The Group
Yakshagana is a rare 500 year old operative art form which belongs to our rich Indian heritage originating in Karnataka. It is a combination of dance, drama, music, dialogues and stories taken from Indian epics and mythology. Sri Idagunji Mahaganapati Yakshagana Mandali, Keremane® was established in 1934 by my grandfather Shri Keremane Shivarama Hegde. This Mandali is a non-profit NGO, and the performing unit of our organization has toured extensively in India and abroad i.e. USA, England, Spain, Bahrain, France, China etc. Many awards and recognitions have been conferred to the Mandali from all over the world, the prestigious ‘Raja Mansingh Tomar Award’ conferred by MP Govt. being the most recent i.e. last year.

Cast & Credits
Shri Rama: Keremane Shivanand Hegde
Hanuman: Timmappa Hegde
Sugreeva: Ishwar Bhat Hamsalli
Stree Vesha – Tara: Sadashiv Bhat Yellapura
Vaali: Vighneshwar Havgodi
Ravana: Seetaram Hegde Mudare
Lakshmana: Shridhar Hegde Keremane
Angada: Chandrashekar N.
Poorva Ranga / Kapi: Vinayak Naik
Poorva Ranga: Nakula Gouda
Poorva Ranga: Lokesh Naik
Poorva Ranga: Ganapati Kunabi
Tere / Kapi: Krishna Marathi

Bhaagwatha (Singer): Ananta Hegde Dantalige
Chande Player: Krishna Yaji Idagunji
Maddale Player: Narasimha Hegde Mururu

Director, Choreographer & Guru: Keremane Shivanand Hegde

Nimmy Raphel’s BALI

Playwright & Director: Nimmy Raphel

Group: Adishakti Laboratory for Theatre Art Research, Pondicherry

Language: English

Duration: 1 hr 40 mins

The Play

One of the unsung heroes of the Indian epic Ramayana is the army of monkeys from the land of Kishkindha that helped King Ram win his war against the demon king Ravana. But before these simian soldiers followed him into war, the ruler of Kishkindha, Bali commanded them. A meditation on justice, ethics and morality, Adishakti’s Bali is a retelling of the crucial events surrounding the death of king Bali, which helped Rama to ally himself with the army. Through a seamless transition from the epic to the everyday, Adishakti’s Bali explores the notion of right and wrong in this tale of brotherhood and revenge.

Director’s Note

The Indian epics, Ramayana and Mahabharata, have shaped our country’s politics, arts and culture. Its stories have been retold and its characters reimagined in many ways through various retellings, which have been a part of the literary and performative traditions in India. Each retelling has challenged the traditional narrative by subverting the dominant versions of the text to throw a light on various other interpretations. Often, these interpretations strongly reflect the writer’s subjective preferences with respect to his/her identity and ideologies. An excerpt from the Indian epic Ramayana, Adishakti’s Bali is a retelling of various events that led to the battle between Bali, the ruler of Kishkindha and Ram, the King of Ayodhya and eventually, the death of Bali. Here, the writer has tried to explore the notion of right or wrong through its various characters, while steering clear of any subjective influences. Through this play, we explore how one evaluates this notion, and how it can change when each and every character is given an opportunity to voice thoughts and opinions. The play weaves multiple stories through the points of view of Bali, Tara, Sugreev, Angad, Ram and Ravan and talks about how each of them make decisions and take actions based on the ethics that define their lives.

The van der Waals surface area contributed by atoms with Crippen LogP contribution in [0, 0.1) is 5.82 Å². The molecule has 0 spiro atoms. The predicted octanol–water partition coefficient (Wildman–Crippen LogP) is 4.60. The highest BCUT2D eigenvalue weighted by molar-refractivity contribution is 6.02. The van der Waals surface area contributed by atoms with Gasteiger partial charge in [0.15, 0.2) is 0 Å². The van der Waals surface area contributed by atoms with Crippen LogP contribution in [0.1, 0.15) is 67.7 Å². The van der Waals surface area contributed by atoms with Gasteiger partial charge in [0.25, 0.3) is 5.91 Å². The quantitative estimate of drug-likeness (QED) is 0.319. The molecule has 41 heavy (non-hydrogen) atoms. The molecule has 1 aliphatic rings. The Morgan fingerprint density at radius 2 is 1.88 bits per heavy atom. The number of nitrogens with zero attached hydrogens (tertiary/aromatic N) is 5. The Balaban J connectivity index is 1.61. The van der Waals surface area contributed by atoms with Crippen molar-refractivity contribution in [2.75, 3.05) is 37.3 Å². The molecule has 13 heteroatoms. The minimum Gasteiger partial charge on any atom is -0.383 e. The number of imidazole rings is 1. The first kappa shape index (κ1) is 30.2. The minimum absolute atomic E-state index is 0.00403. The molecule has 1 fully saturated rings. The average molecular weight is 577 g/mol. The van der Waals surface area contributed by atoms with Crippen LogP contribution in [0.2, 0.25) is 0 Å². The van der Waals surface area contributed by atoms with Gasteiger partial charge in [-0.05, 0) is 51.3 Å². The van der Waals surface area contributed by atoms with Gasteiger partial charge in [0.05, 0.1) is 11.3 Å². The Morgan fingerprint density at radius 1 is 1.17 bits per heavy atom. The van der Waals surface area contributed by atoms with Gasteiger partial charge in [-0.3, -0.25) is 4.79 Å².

The Director & Playwright

Nimmy Raphel studied Mohiniyattam and Kuchipudi dance in Kerala Kalamandalam from 1995-2001, and has performed all over India. She is currently a resident actor, dancer, musician, and puppeteer at Adishakti, practicing its methodology of theatre since 2001. In 2010 Nimmy received the APPEX Fellowship, which took her to Bali. She collaborated with Indonesian dancer Sardono W. Kusumo to create a theatre production called Rama, Hanuman, Ravana which premiered in Adishakti. The production also went to The International Conference on Ramayana: Reinterpretation in Asia, in Singapore. In 2012 she was part of an exchange programme held in Korea between Adishakti and the performing group Tuida. As part of Adishakti’s three-year Ramayana Project, in 2011 she created a play called Nidrawathwam which she wrote, directed, and performed in. Nimmy was also the recipient of the Junior Fellowship from the Ministry of Culture for the year of 2012-13. She is currently performing in the play The Tenth Head directed by Veenapani Chawla, and also in Veenapani’s next production, Sita. Nimmy is also a recipient of Vinod Doshi Fellowship in 2015.

The Group

Adishakti Laboratory for Theatre Art Research was founded in 1981 in Mumbai. It now has its campus on the outskirts of Pondicherry, where artists and experts from a variety of other fields come for residency programs, sabbaticals, performances and workshops. Adishakti also engages with different spaces and disciplines. Adishakti’s work and experiments are driven, quite simply, by its comprehension of art/aesthetic practice as a unique bridge between a range of diverse realms, which are not normally, or visibly, in communication with each other.

Cast & Credits

On Stage: Vinay Kumar, Arvind Rane, Ashiqa Salvan, Kiyomi Mehta, Rijul Ray

Music Arrangement & Composition: Vinay Kumar

Sound Operation: Meedhu Miriyam

Light Desig: Vinay Kumar

Light Operation: Anand Satheendran

Creative Guidance: Anmol Vellani & Vinay Kumar

Stage Manager: Dhavamani Arumugam

Production Manager: Bharavi

Costumes: Viji Joy

Playwright & Director: Nimmy Raphel

Watch The Director’s Meet for the play